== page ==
- I learned from you that a person can endure unimaginable tragedy and still create a beautiful life for themselves.
- I really appreciate hearing the story of your life, and those multiple struggles, that unfortunately our humanity made you and other millions of people go through.
- The fact that you never gave up and kept willing to have a greater future is very inspiring.
- I’m also an immigrant, so when you talked about your experiences in the USA, I literally cried. You gave me hope to believe in my dreams regardless of my accent, academic struggles or cultural background.
- From now on, I am willing to help those who need me.
- I will always remember how you talked about the significance of the picture on the cover of your book – the actual correlation between the German aircraft and the little boy below, looking up.
- I will always remember what you shared and which reminds me of the quote from Tom Lantos: “The veneer of civilization is paper thin. We are its guardians and we can never rest.”
- I learned that you should not listen to those who only want to take you down, but to listen to those who encourage and support you and your dreams. I hope you continue to share your story and inspire others.
- Thank you for sharing your private, traumatic memories for our education.
- I learned that when times are rough you should try to have a positive attitude and push through the bad situation.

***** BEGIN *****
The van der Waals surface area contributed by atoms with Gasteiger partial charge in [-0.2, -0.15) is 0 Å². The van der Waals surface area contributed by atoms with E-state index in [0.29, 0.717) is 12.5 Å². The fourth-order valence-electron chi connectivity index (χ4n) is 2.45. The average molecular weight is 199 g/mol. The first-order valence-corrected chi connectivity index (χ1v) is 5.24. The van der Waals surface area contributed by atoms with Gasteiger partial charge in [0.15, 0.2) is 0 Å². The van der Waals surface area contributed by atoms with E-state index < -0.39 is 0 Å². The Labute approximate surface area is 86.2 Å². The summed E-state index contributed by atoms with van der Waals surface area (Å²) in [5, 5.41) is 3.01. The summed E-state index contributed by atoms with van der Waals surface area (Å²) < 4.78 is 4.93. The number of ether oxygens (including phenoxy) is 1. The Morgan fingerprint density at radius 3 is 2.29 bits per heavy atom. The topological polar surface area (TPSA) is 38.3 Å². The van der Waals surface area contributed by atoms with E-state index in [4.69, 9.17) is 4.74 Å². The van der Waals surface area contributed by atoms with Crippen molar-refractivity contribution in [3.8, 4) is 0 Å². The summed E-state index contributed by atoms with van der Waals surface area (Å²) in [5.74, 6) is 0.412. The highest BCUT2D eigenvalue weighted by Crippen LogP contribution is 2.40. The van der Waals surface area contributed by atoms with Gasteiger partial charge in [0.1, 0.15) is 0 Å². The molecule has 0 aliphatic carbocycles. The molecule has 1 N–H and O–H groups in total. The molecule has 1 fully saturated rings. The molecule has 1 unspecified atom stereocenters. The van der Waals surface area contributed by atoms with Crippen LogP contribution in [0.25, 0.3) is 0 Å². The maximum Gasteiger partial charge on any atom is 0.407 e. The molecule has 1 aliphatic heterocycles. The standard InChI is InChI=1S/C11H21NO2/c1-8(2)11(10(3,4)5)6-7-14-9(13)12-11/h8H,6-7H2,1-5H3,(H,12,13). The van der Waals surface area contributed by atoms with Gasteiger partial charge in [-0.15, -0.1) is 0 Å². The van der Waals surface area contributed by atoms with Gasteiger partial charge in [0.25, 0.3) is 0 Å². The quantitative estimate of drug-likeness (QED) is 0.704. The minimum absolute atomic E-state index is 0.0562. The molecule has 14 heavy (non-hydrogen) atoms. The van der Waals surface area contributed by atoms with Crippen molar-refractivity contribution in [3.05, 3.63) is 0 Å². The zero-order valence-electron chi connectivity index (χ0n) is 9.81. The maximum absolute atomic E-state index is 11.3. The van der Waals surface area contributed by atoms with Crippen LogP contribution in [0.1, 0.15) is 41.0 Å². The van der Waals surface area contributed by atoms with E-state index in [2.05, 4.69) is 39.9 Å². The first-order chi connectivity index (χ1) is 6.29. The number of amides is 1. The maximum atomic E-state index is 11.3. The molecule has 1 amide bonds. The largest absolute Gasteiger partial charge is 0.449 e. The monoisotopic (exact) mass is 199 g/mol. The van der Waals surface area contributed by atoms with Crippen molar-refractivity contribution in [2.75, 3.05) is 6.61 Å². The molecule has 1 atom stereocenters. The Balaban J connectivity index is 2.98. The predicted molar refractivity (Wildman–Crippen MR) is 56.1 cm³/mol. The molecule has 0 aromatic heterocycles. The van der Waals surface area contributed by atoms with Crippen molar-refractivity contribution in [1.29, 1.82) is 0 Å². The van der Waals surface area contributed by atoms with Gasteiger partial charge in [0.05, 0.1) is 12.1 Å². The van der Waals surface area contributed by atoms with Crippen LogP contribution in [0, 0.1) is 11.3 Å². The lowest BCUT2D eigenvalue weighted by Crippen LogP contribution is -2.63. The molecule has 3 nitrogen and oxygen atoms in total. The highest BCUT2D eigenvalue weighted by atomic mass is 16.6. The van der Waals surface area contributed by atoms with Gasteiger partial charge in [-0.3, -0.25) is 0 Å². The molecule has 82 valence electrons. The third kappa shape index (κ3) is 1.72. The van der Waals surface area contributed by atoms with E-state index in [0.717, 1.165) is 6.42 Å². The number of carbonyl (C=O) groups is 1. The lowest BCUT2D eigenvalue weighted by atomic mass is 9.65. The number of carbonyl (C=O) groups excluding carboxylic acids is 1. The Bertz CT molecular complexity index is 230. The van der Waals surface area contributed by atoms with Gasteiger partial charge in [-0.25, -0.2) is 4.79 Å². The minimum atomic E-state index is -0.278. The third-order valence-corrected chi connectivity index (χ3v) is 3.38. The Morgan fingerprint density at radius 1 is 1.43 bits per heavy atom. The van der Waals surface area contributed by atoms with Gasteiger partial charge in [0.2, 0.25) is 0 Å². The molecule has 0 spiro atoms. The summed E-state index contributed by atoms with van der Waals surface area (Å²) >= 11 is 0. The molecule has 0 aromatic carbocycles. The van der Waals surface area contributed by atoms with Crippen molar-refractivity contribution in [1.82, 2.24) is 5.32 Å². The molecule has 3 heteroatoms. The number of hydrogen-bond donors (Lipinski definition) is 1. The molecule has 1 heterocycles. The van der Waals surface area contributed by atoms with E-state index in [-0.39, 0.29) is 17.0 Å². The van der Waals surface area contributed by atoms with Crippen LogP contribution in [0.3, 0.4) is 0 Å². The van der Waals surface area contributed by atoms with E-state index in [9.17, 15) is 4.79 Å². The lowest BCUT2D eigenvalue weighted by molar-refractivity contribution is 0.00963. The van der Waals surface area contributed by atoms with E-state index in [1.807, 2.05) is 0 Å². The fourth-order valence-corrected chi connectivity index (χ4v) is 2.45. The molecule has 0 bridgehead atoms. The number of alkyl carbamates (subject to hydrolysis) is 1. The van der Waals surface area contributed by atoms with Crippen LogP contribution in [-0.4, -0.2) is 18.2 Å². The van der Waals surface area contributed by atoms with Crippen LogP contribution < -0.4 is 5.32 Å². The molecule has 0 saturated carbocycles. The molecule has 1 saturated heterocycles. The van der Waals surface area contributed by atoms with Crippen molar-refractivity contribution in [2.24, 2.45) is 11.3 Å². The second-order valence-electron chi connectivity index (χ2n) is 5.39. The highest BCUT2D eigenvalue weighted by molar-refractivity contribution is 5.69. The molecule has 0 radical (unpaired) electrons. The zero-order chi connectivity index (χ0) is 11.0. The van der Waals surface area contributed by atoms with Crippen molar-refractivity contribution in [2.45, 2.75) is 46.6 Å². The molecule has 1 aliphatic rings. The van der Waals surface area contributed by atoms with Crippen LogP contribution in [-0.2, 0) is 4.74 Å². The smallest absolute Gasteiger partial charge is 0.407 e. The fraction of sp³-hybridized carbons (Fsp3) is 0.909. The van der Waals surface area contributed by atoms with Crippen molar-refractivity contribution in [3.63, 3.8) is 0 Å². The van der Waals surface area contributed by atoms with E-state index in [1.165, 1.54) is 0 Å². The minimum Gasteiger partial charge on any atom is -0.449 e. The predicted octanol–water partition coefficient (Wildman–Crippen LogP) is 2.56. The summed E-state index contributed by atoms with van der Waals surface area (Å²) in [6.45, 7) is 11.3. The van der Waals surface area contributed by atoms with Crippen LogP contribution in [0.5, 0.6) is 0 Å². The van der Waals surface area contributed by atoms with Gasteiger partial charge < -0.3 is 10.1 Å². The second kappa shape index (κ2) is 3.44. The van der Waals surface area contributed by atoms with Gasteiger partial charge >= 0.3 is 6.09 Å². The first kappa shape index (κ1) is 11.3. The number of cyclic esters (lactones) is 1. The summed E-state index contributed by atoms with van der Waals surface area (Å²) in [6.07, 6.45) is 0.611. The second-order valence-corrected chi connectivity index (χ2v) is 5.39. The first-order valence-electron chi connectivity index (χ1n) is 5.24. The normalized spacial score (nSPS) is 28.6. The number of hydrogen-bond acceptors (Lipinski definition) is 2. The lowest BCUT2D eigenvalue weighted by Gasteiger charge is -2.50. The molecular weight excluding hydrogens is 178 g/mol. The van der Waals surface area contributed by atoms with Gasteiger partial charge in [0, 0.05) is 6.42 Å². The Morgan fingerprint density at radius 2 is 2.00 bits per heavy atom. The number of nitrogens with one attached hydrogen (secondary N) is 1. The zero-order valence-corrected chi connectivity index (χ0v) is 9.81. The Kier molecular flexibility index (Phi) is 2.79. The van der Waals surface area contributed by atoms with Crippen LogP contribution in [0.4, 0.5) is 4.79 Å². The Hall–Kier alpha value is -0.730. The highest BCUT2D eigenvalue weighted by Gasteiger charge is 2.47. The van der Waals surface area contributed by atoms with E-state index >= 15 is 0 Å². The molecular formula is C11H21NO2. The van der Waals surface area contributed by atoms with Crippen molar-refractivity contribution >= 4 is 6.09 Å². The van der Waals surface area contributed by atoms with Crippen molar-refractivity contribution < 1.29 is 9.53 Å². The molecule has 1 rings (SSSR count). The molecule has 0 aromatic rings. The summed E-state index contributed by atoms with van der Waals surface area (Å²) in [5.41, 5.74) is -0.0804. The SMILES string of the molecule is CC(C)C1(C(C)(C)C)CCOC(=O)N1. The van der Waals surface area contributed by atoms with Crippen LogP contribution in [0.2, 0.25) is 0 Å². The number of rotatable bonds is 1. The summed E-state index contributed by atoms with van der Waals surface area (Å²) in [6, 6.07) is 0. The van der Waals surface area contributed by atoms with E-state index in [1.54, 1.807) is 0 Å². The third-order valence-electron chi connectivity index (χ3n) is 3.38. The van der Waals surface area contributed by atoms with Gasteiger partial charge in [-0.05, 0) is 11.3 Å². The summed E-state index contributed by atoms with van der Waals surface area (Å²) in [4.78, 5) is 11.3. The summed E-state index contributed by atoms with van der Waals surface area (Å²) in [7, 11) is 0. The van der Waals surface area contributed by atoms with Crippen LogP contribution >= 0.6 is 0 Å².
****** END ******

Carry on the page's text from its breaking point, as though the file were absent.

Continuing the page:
- What I picked up from your speech was that the only person that will stop you from doing what is best is you.
- We have to learn to listen to the people around us, to listen to their stories because we tend to ignore them.
- I learned that even if we are embarrassed by something or someone is bringing us down, we should not let that stand in the way of what we want to do in life.
- I will always remember that your mother arranged to hide your grandmother where she thought it would be safe but that spot was not a safe place. I will always remember this because it shows that nowhere during the Holocaust was safe for anyone.
- Thank you for your honesty. The stories you’ve shared have been at times heartwarming, heartbreaking, inspiring, unsettling, and even shocking. We appreciate that you’ve trusted us enough to share the truth.
- My mom sat in on your visit and you were so inspirational that she purchased your books!
- What you did was very bold, and I deeply appreciate you coming in to share a piece of your life with us.
- It was interesting to hear your story, to be able to walk in your shoes for a little bit, and to think about what you have witnessed back then.
- You were able to bring the past to the present and help influence younger minds.
- Please continue to share your stories so that more minds can be inspired for generations to come.
The matrix of photos of Zoom participants has been withdrawn pending the parental approval of some of the students, or the deletion of their photos. We apologize for this misunderstanding and look forward to its speedy resolution and restoration of appropriate photos. February 23, 2021